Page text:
Mary Ann Unger, Across the Bering Strait (detail), 1992–94. Hydrocal and cheesecloth over welded steel with pigment and graphite, dimensions variable. Photo: Mary Ann Unger Estate

Mary Ann Unger

Williamstown, Massachusetts

Williams College Museum of Art

While on family vacations between 1986 and 1994, Mary Ann Unger started plying brown wax into small, lumpy figurines. Eventually cast in bronze, they became the “Fragments” series—50 palm-size anthropomorphic sculptures that individually scream, dance, pray, stretch, and reach. In Unger’s retrospective “To Shape a Moon from Bone” (on view through December 22, 2022), 15 of these works are carefully displayed along an eye-level shelf, where their richly hand-worked surfaces can be best appreciated. Though among the smallest of Unger’s works in the exhibition, these forms offer outsize evidence of her powerful gestures and sensitive touch with materials. Curated by Horace Ballard and featuring works by artists who influenced Unger, as well as by her daughter, Eve Biddle, “To Shape a Moon from Bone” presents a practice infused with a feminist ethos of support.

Unger’s intertwined roles as mother, activist, and curator, as well as artist, foreshadowed those of today’s cultural workers, who often juggle organizing, administration, and educational work in addition to art-making. In the early 1970s, Unger established a studio in New York’s East Village, where, between 1975 and her untimely death from cancer in 1998, she created the biomorphically abstract sculptures and drawings on view in “To Shape a Moon from Bone.” The loft is where she made her life with her husband, the photographer Geoffrey Biddle, and where they raised their daughter; it’s also where she schemed feminist interventions into the male-dominated New York art world as one of the Guerrilla Girls.

Much of Unger’s work is (literally) intertwined, with discrete parts knotting or notching together to create a whole. Benchmarks (1977), for instance, consists of a triptych of intersections in bonded steel, each a rounded, abstract crisscross. In all three, a curving tubular form rests easily atop a bottom twin. Two Untitled drawings from the same year mirror this bloated, angular cross shape, revealing Unger’s mathematical precision and interest in the interplay between geometric and natural forms. She continually returned to certain motifs, her material experimentation bringing a fresh verve to familiar elements. Everyday household materials are tender in Unger’s hands, like aluminum screen becoming a braided ribcage of interlacing mesh or a gently accordioned arc in two Untitled works from 1979. Wood likewise feels soft in her treatment, as in Red Vertebrae (1980), a series of painted plywood spines that bend at varying angles off the wall. These works are complemented by examples from Eve Biddle’s ceramic “New Relics” series (2017, 2020–21), which similarly explores couplings of spines and ribcages.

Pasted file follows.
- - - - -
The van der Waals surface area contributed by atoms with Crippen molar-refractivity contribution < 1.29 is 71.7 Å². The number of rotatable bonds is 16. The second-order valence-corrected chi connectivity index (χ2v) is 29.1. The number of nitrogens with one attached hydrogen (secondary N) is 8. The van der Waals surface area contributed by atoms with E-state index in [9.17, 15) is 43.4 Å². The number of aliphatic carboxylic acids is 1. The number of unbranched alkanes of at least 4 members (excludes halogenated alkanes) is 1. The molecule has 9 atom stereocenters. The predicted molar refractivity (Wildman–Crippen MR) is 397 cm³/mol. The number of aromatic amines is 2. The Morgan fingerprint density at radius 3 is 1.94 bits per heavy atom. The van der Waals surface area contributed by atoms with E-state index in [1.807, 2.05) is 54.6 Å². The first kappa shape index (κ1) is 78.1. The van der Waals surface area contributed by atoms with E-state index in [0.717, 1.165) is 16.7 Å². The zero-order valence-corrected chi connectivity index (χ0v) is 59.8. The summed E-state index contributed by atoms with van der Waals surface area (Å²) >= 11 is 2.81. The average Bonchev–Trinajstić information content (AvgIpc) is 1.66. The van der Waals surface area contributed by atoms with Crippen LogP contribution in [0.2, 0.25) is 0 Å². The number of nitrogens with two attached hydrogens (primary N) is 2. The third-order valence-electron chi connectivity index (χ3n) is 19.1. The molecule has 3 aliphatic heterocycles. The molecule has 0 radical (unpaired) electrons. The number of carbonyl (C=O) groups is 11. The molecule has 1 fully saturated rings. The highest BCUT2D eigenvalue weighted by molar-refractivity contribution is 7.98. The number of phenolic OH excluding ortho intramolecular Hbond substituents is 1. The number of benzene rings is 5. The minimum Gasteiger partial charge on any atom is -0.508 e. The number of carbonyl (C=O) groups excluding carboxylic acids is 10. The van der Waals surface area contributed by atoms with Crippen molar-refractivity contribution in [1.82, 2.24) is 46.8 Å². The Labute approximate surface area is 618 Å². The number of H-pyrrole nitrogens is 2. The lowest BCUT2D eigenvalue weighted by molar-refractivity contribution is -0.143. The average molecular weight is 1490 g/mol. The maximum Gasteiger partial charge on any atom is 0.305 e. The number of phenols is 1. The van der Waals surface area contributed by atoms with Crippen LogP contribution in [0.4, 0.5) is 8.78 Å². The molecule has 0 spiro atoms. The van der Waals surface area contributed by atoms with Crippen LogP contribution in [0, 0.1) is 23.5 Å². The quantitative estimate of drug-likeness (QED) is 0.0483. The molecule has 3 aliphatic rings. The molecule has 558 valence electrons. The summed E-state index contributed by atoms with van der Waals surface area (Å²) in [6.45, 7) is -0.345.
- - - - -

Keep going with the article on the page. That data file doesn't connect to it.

The body and its bones were perhaps Unger’s most recurrent themes or motifs—she used them even before she was diagnosed with breast cancer in 1985. That year, she created Supplicant, a pinkish figure inspired by the mythological Daphne, with its head turned skyward, its open mouth contorted into a scream. The body itself consists of four stacked breasts reaching outward, flanked by stunted wings for arms. Crafted from Hydrocal over a steel armature with pigments, Supplicant is raw and thoroughly textured, presaging the distinctive layered process that Unger would refine over the coming years. In Ganesha (1996–97) and Shanks (1996–97), she soaked porous cheesecloth in Hydrocal, wrapping it over steel armatures and coloring it with pigment to achieve subtly rough surfaces that recall the smooth cragginess of bone. As is often the case with Unger’s work, there is a system of relational reliance built into Ganesha and Shanks, both of which rest against the wall in order to stand.

Across the Bering Strait (1992–94) exemplifies Unger’s dexterity with her chosen process, as well as her ability to use sculptural supports as an aesthetic. In this monumental work, hulking lengths of steel wrapped in metal-toned, Hydrocal-soaked cheesecloth rest and stack on a series of wishbone-shaped supporting forms, placed as if in progression. Installed in a separate room, Across the Bering Strait figures as Unger’s magnum opus, a poetic contending with past, present, and future migration. Like the “Fragments” series, Across the Bering Strait intimately reveals Unger’s unshakable hand in working surface, texture, and mass into animated forms of support systems.

“Eve Biddle | Mary Ann Unger: Generation” is on view at Davidson Gallery in New York January 12–February 18, 2023.